The key aspects of the 'Ireland to Ireland' Transfer Pricing measures introduced in Finance Bill 2021 are as follows:
- Repeal and replacement of existing s835E measure governing 'Ireland to Ireland' exclusion from transfer pricing rules on non-trading transactions.
- Principles-based approach which is clearer in scope than predecessor versions giving clarity and increased certainty to taxpayers.
- Exclusion only applies to bona fide commercial transactions.
- Application of provision to the broad range of bona fide commercial transactions that arise within groups will be more readily possible than it has been heretofore.
- Applies to chargeable periods commencing on or after 1 January 2021.
The key aspects of the AOA Transfer Pricing measures introduced in Finance Bill 2021
- Introduction of the AOA for the attribution of income to a branch of a non-resident company operating in the State.
- Brings certainty to taxpayers on the basis for allocating income and expenses to branches, and aligns Irish legislation with international practice.
Analysis of changes to 'Ireland to Ireland' exclusion
Background to Finance Bill 2021 change to s835E
Transfer pricing on non-trading transactions was introduced in Finance Act 2019 (FA 19) and has been in force for periods which commenced on or after 1 January 2020. One of the measures introduced as part of those FA19 changes was section 835E TCA 1997 (section 835E). Section 835E in effect disapplied the transfer pricing rules for certain non-trading 'Ireland-to-Ireland' transactions. It has been an important relieving measure and is of relevance to companies that have non-arm's length transactions (e.g. where no consideration charged) between members of their Irish group and who need to rely on the domestic exclusion from transfer pricing rules to those transactions.
From the outset there have been difficulties in determining the precise scope and effect of the original FA19 version of section 835E. Efforts were made last year in Finance Act 2020 (FA20) to address some of those issues by proposing the deletion of the FA19 version of section 835E and replacing it with an entirely new version of the measure. However, the proposed replacement version of Section 835E as introduced in FA20 itself had significant shortcomings which, if introduced, would have meant that many bona fide circumstances that should in principle have been covered by the exclusion would not have been.
In light of this, the FA20 replacement version of section 835E was made subject to a Commencement Order. The FA20 version of section 835E was never commenced which has meant that the FA19 version of section 835E has remained in force since 1 January 2020 to present day. The reason for making the FA20 version of section 835E subject to a Commencement Order last year was to allow the Department of Finance time to consider the effects of the FA20 measure, if introduced. Instead of commencing the FA20 version of s835E, the decision has been taken to now introduce a full revision of s835E in Finance Bill 2021, the details of which are set out below.
Finance Bill 2021 version of s835E
The replacement version of s835E as proposed in the Bill is welcome as it is clearer in scope than the existing version of the measure and it is capable of being applied with a greater degree of certainty to a wider range of transactions than its predecessor. The measure, as proposed in the Bill, takes a principles-based approach in disapplying transfer pricing rules to 'Ireland to Ireland' transactions. Broadly speaking, for the measure to have scope to apply to a transaction the following circumstances should exist for both the supplier and the acquirer, as relevant:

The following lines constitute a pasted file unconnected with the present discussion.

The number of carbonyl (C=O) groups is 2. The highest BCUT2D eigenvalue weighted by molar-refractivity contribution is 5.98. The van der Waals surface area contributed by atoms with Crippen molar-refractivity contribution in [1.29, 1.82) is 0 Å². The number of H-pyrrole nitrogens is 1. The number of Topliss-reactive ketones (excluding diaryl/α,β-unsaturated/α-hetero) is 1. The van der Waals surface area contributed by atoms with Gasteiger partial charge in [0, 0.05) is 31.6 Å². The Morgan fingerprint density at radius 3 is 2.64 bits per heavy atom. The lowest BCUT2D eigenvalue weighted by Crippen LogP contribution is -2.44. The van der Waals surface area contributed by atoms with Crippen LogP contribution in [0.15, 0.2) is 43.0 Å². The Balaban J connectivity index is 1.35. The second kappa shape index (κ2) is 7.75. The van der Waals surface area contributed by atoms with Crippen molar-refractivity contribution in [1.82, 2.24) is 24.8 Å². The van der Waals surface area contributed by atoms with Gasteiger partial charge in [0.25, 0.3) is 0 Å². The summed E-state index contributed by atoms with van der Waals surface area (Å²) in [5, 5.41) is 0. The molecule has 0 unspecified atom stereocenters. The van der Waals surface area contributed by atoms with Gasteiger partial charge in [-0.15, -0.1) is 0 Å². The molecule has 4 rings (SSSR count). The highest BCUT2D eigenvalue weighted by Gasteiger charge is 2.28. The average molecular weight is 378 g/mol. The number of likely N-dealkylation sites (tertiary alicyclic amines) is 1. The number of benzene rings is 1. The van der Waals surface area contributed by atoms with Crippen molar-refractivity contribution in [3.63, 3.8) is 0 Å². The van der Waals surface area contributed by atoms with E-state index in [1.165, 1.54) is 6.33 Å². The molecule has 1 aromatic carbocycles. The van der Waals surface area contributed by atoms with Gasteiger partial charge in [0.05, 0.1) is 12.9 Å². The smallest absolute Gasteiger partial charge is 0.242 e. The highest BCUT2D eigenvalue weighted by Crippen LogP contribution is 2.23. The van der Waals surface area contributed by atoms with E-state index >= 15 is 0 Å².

- The supplier under a non-arm's length arrangement must be chargeable to tax under Schedule D (other than under Case I or Case II) or would be so chargeable on profits from the arrangement in question if consideration was receivable. Therefore, it is clear that no income needs to be receivable as the test is a hypothetical profits test that assesses the position as if consideration was receivable. Those circumstances must exist for the supplier for the duration of the chargeable period for the supplier to qualify.
- The acquirer can qualify in respect of an arrangement in two potential ways as follows:
- Route 1: If a deduction is available in respect of the consideration (or would be available if consideration was payable under the arrangement) in computing profits of the acquirer. This route to s835E treatment would likely be used by acquirers that are acquiring the supply under the arrangement (e.g. a loan or the use of property) for trading purposes or for Case V purposes and capable of taking a deduction for any consideration payable (e.g. interest or rent). There is no requirement for consideration to actually be payable or deducted in computing profits, it is a hypothetical test in relation to deductibility.
- Route 2: An acquirer that does not qualify under route 1 (e.g. an acquirer that would not get a deduction in computing profits) can still potentially qualify provided any profits, gains or losses of that acquirer arising directly or indirectly from its "relevant activities" are, or if there were any, would be chargeable to corporation tax under Schedule D for the chargeable period, or would be chargeable to corporation tax but for section 129 TCA 1997. Therefore, to qualify under route 2, there will be no need for any dividends or other income to actually be received or chargeable in a particular period by any such acquirer from its relevant activities given that this is a hypothetical profits test.This route to S835E treatment for acquirers would likely be used by acquirers that are holding companies that do not have access to route 1.
- The circumstances under either route 1 or route 2, as relevant, may need to exist for the acquirer for the duration of the chargeable period for that acquirer to qualify.
The general principle underlying the proposed measure is that where both the supplier and acquirer are within the charge to Irish tax on their profits (or would be chargeable but for s129) then s835E treatment should be available.
There are two anti-avoidance safeguards built into the measure. The relieving measure will only apply to an arrangement entered into for bona fide commercial reasons. Furthermore, the relieving measure will not apply where the main purpose, or one of the main purposes, of the arrangement is the avoidance of tax.
The proposed version of s835E is set to be a welcome revision to the design of a measure the policy intent of which is to ensure tax neutrality for transactions that do not impact on the overall Irish tax base.
Analysis of Branch Transfer Pricing changes
A new Section 25A has been introduced into TCA 1997 to provide for the application of the OECD developed mechanism known as the AOA to attributing income to a branch of a non-resident company operating in the State. Specifically, the AOA refers to the OECD's guidance on the attribution of profits to Permanent Establishments approved for publication on 22 July 2010.